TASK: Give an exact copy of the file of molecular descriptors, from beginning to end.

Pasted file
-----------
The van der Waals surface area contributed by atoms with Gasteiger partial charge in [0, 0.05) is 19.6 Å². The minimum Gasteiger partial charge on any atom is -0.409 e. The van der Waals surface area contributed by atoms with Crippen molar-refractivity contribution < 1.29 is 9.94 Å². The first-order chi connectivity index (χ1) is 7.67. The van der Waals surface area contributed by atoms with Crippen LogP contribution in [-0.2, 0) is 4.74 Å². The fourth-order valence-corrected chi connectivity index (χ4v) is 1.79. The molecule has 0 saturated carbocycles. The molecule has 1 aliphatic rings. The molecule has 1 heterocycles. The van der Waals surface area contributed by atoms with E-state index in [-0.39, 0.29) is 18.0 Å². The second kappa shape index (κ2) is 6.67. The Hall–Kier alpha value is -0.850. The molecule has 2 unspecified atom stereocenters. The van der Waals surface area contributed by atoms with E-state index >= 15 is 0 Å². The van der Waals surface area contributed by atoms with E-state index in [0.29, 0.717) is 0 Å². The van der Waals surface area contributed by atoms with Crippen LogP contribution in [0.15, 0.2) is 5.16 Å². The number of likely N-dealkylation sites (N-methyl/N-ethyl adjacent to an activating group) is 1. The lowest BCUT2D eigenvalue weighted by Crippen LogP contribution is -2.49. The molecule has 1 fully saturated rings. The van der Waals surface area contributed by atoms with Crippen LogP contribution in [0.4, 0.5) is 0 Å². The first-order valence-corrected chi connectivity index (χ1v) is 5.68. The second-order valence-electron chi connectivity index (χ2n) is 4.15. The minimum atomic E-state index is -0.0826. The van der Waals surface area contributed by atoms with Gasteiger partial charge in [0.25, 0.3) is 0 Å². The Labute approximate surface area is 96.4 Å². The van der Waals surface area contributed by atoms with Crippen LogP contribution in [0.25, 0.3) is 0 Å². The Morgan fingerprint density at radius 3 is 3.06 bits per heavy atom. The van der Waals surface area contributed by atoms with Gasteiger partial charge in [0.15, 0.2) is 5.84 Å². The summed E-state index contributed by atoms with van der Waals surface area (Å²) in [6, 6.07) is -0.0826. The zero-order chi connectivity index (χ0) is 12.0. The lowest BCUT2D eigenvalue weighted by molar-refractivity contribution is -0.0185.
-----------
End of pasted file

The van der Waals surface area contributed by atoms with Gasteiger partial charge in [0, 0.05) is 19.6 Å². The minimum Gasteiger partial charge on any atom is -0.409 e. The van der Waals surface area contributed by atoms with Crippen molar-refractivity contribution < 1.29 is 9.94 Å². The first-order chi connectivity index (χ1) is 7.67. The van der Waals surface area contributed by atoms with Crippen LogP contribution in [-0.2, 0) is 4.74 Å². The fourth-order valence-corrected chi connectivity index (χ4v) is 1.79. The molecule has 0 saturated carbocycles. The molecule has 1 aliphatic rings. The molecule has 1 heterocycles. The van der Waals surface area contributed by atoms with E-state index in [-0.39, 0.29) is 18.0 Å². The second kappa shape index (κ2) is 6.67. The Hall–Kier alpha value is -0.850. The molecule has 2 unspecified atom stereocenters. The van der Waals surface area contributed by atoms with E-state index >= 15 is 0 Å². The van der Waals surface area contributed by atoms with E-state index in [0.29, 0.717) is 0 Å². The van der Waals surface area contributed by atoms with Crippen LogP contribution in [0.15, 0.2) is 5.16 Å². The number of likely N-dealkylation sites (N-methyl/N-ethyl adjacent to an activating group) is 1. The lowest BCUT2D eigenvalue weighted by Crippen LogP contribution is -2.49. The molecule has 1 fully saturated rings. The van der Waals surface area contributed by atoms with Crippen LogP contribution in [0.4, 0.5) is 0 Å². The first-order valence-corrected chi connectivity index (χ1v) is 5.68. The second-order valence-electron chi connectivity index (χ2n) is 4.15. The minimum atomic E-state index is -0.0826. The van der Waals surface area contributed by atoms with Gasteiger partial charge in [0.25, 0.3) is 0 Å². The Labute approximate surface area is 96.4 Å². The van der Waals surface area contributed by atoms with Crippen LogP contribution in [0.25, 0.3) is 0 Å². The Morgan fingerprint density at radius 3 is 3.06 bits per heavy atom. The van der Waals surface area contributed by atoms with Gasteiger partial charge in [0.15, 0.2) is 5.84 Å². The summed E-state index contributed by atoms with van der Waals surface area (Å²) in [6, 6.07) is -0.0826. The zero-order chi connectivity index (χ0) is 12.0. The lowest BCUT2D eigenvalue weighted by molar-refractivity contribution is -0.0185.